Democratic members of the House subcommittee on post-secondary education grilled three top administrators of federal cultural agencies yesterday and charged them with toeing the Reagan party line on the budget cuts in their agencies.
"Was it necessary, when you took the job, to agree to accept these cuts and go out and defend them?" asked Rep. Peter Peyser (D-N.Y.) of Frank Hodsoll, chairman of the National Endowment for the Arts, at a budget authorization hearing.
"When I left the White House," said Hodsoll, "I was told that everything in the arts would be done fairly, and I would have total input."
Peyser countered, "What is fair about a 30 percent cut of the program? We've listened to Cabinet members all week who've fought for years for programs, and now say they can get along fine with these programs. I'm telling you that from every group I've talked to in the arts , this will be a catastrophe."
Reagan has proposed cutting NEA funding from $143 million to $100 million and NEH funding from $130 million to $96 million. Both Hodsoll and William Bennett, chairman of the National Endowment for the Humanities, support the cuts.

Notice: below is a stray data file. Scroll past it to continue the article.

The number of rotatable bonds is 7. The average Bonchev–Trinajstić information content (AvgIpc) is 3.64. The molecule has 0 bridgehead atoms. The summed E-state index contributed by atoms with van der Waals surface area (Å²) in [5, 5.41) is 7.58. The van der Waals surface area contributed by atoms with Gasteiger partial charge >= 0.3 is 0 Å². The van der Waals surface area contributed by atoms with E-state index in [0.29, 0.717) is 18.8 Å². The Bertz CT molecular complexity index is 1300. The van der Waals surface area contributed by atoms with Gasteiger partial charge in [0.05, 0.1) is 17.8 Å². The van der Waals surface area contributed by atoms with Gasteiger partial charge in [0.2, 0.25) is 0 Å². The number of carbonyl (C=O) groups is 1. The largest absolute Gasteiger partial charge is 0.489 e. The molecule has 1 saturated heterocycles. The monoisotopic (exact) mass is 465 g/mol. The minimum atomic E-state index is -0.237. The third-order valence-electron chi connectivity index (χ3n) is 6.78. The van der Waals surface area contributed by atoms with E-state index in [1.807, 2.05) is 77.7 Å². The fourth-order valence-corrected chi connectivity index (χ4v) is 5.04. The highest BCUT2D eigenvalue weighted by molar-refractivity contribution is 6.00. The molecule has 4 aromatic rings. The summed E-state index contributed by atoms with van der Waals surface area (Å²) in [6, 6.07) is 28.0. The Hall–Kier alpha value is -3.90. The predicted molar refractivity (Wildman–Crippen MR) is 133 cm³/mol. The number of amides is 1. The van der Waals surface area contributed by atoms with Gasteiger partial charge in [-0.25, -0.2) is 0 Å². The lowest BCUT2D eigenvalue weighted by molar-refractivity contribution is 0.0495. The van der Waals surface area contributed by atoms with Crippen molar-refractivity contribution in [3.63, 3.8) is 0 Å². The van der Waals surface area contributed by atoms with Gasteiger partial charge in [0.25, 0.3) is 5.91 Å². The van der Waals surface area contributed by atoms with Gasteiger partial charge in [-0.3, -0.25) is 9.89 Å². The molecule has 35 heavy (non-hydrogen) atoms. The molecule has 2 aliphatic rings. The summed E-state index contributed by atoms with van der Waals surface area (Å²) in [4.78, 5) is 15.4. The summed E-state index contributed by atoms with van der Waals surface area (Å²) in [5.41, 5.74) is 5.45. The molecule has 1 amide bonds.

Similarly, Lilla Tower, the Reagan-appointed director of the Institute for Museum Services, said that she supports the Reagan budget that abolishes the agency she now heads. "The administration believes that the best climate for museums in the years ahead is a responsive economy from which they can continue to draw upon private and local initiatives," Tower told the subcommittee.
"We've been hearing this all week," subcommittee chairman Paul Simon (D-Ill.), said to Tower. "You just drop the word, 'museum.'--'The administration believes that the best climate for blank in the years ahead is a responsive economy from which they can continue to draw upon private and local initiatives.' " The remark was greeted with chuckles throughout the hearing room.
"I've always held the role of director as being an advocate of the program," Peyser said to Tower. "You're coming through as an apologist."
"I'm not an apologist for the administration," Tower responded. "I strongly support the president and what he's trying to do. I view myself more as a realist than an apologist."